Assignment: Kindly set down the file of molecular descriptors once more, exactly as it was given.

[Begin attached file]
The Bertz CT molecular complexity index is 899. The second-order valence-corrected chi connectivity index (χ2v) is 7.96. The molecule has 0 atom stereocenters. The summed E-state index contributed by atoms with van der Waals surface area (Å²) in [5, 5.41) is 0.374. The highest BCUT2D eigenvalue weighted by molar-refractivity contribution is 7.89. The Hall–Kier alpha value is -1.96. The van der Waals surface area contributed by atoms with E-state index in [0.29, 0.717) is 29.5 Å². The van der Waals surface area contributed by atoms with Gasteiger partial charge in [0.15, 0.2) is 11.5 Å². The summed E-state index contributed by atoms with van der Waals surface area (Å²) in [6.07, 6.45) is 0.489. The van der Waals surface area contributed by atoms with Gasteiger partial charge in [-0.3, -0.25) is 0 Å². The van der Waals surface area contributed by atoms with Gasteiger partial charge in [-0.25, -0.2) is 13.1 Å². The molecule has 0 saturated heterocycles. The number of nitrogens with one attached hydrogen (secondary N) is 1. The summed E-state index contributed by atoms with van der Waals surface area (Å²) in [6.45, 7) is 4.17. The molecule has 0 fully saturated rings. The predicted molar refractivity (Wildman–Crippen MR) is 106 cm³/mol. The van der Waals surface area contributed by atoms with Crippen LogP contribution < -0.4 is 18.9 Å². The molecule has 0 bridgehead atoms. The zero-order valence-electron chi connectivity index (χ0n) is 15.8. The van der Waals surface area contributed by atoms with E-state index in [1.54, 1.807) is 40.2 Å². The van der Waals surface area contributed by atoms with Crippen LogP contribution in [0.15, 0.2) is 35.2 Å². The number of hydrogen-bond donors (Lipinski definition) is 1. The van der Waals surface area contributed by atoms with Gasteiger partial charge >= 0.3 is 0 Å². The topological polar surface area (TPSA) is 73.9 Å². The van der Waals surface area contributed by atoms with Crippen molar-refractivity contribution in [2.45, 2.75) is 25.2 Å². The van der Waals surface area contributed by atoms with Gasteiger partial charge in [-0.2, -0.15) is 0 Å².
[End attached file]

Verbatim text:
The Bertz CT molecular complexity index is 899. The second-order valence-corrected chi connectivity index (χ2v) is 7.96. The molecule has 0 atom stereocenters. The summed E-state index contributed by atoms with van der Waals surface area (Å²) in [5, 5.41) is 0.374. The highest BCUT2D eigenvalue weighted by molar-refractivity contribution is 7.89. The Hall–Kier alpha value is -1.96. The van der Waals surface area contributed by atoms with E-state index in [0.29, 0.717) is 29.5 Å². The van der Waals surface area contributed by atoms with Gasteiger partial charge in [0.15, 0.2) is 11.5 Å². The summed E-state index contributed by atoms with van der Waals surface area (Å²) in [6.07, 6.45) is 0.489. The van der Waals surface area contributed by atoms with Gasteiger partial charge in [-0.3, -0.25) is 0 Å². The van der Waals surface area contributed by atoms with Gasteiger partial charge in [-0.25, -0.2) is 13.1 Å². The molecule has 0 saturated heterocycles. The number of nitrogens with one attached hydrogen (secondary N) is 1. The summed E-state index contributed by atoms with van der Waals surface area (Å²) in [6.45, 7) is 4.17. The molecule has 0 fully saturated rings. The predicted molar refractivity (Wildman–Crippen MR) is 106 cm³/mol. The van der Waals surface area contributed by atoms with Crippen LogP contribution < -0.4 is 18.9 Å². The molecule has 0 bridgehead atoms. The zero-order valence-electron chi connectivity index (χ0n) is 15.8. The van der Waals surface area contributed by atoms with E-state index in [1.54, 1.807) is 40.2 Å². The van der Waals surface area contributed by atoms with Crippen LogP contribution in [0.15, 0.2) is 35.2 Å². The number of hydrogen-bond donors (Lipinski definition) is 1. The van der Waals surface area contributed by atoms with Gasteiger partial charge >= 0.3 is 0 Å². The topological polar surface area (TPSA) is 73.9 Å². The van der Waals surface area contributed by atoms with Crippen molar-refractivity contribution in [2.45, 2.75) is 25.2 Å². The van der Waals surface area contributed by atoms with Gasteiger partial charge in [-0.2, -0.15) is 0 Å².